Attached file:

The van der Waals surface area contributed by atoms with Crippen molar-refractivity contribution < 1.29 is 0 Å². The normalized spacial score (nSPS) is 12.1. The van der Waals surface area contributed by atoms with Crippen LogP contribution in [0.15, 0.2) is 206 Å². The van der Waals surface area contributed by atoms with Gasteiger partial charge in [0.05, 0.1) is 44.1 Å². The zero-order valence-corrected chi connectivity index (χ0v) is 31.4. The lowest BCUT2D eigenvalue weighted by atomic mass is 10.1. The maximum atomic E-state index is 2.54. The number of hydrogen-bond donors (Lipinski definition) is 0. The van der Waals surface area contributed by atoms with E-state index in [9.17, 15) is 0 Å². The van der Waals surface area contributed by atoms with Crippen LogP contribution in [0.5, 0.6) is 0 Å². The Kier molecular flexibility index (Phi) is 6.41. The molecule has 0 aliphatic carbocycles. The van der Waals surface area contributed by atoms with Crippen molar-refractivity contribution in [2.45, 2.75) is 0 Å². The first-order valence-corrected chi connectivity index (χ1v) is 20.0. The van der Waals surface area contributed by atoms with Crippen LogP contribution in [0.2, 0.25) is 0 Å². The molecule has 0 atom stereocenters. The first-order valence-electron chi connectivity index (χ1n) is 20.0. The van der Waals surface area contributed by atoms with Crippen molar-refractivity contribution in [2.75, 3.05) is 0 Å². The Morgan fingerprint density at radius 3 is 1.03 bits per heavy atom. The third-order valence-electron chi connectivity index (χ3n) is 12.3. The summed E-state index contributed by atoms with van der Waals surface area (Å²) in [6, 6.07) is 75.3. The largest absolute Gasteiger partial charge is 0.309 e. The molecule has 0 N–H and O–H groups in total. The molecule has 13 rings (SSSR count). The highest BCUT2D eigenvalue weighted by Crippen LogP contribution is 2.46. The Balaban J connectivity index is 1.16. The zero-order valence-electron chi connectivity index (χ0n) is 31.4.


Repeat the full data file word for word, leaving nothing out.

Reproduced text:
The van der Waals surface area contributed by atoms with Crippen molar-refractivity contribution < 1.29 is 0 Å². The normalized spacial score (nSPS) is 12.1. The van der Waals surface area contributed by atoms with Crippen LogP contribution in [0.15, 0.2) is 206 Å². The van der Waals surface area contributed by atoms with Gasteiger partial charge in [0.05, 0.1) is 44.1 Å². The zero-order valence-corrected chi connectivity index (χ0v) is 31.4. The lowest BCUT2D eigenvalue weighted by atomic mass is 10.1. The maximum atomic E-state index is 2.54. The number of hydrogen-bond donors (Lipinski definition) is 0. The van der Waals surface area contributed by atoms with E-state index in [9.17, 15) is 0 Å². The van der Waals surface area contributed by atoms with Crippen LogP contribution in [0.5, 0.6) is 0 Å². The Kier molecular flexibility index (Phi) is 6.41. The molecule has 0 aliphatic carbocycles. The van der Waals surface area contributed by atoms with Crippen molar-refractivity contribution in [2.45, 2.75) is 0 Å². The first-order valence-corrected chi connectivity index (χ1v) is 20.0. The van der Waals surface area contributed by atoms with Crippen LogP contribution in [0.2, 0.25) is 0 Å². The molecule has 0 atom stereocenters. The first-order valence-electron chi connectivity index (χ1n) is 20.0. The van der Waals surface area contributed by atoms with Crippen molar-refractivity contribution in [2.75, 3.05) is 0 Å². The Morgan fingerprint density at radius 3 is 1.03 bits per heavy atom. The third-order valence-electron chi connectivity index (χ3n) is 12.3. The summed E-state index contributed by atoms with van der Waals surface area (Å²) in [6, 6.07) is 75.3. The largest absolute Gasteiger partial charge is 0.309 e. The molecule has 0 N–H and O–H groups in total. The molecule has 13 rings (SSSR count). The highest BCUT2D eigenvalue weighted by Crippen LogP contribution is 2.46. The Balaban J connectivity index is 1.16. The zero-order valence-electron chi connectivity index (χ0n) is 31.4.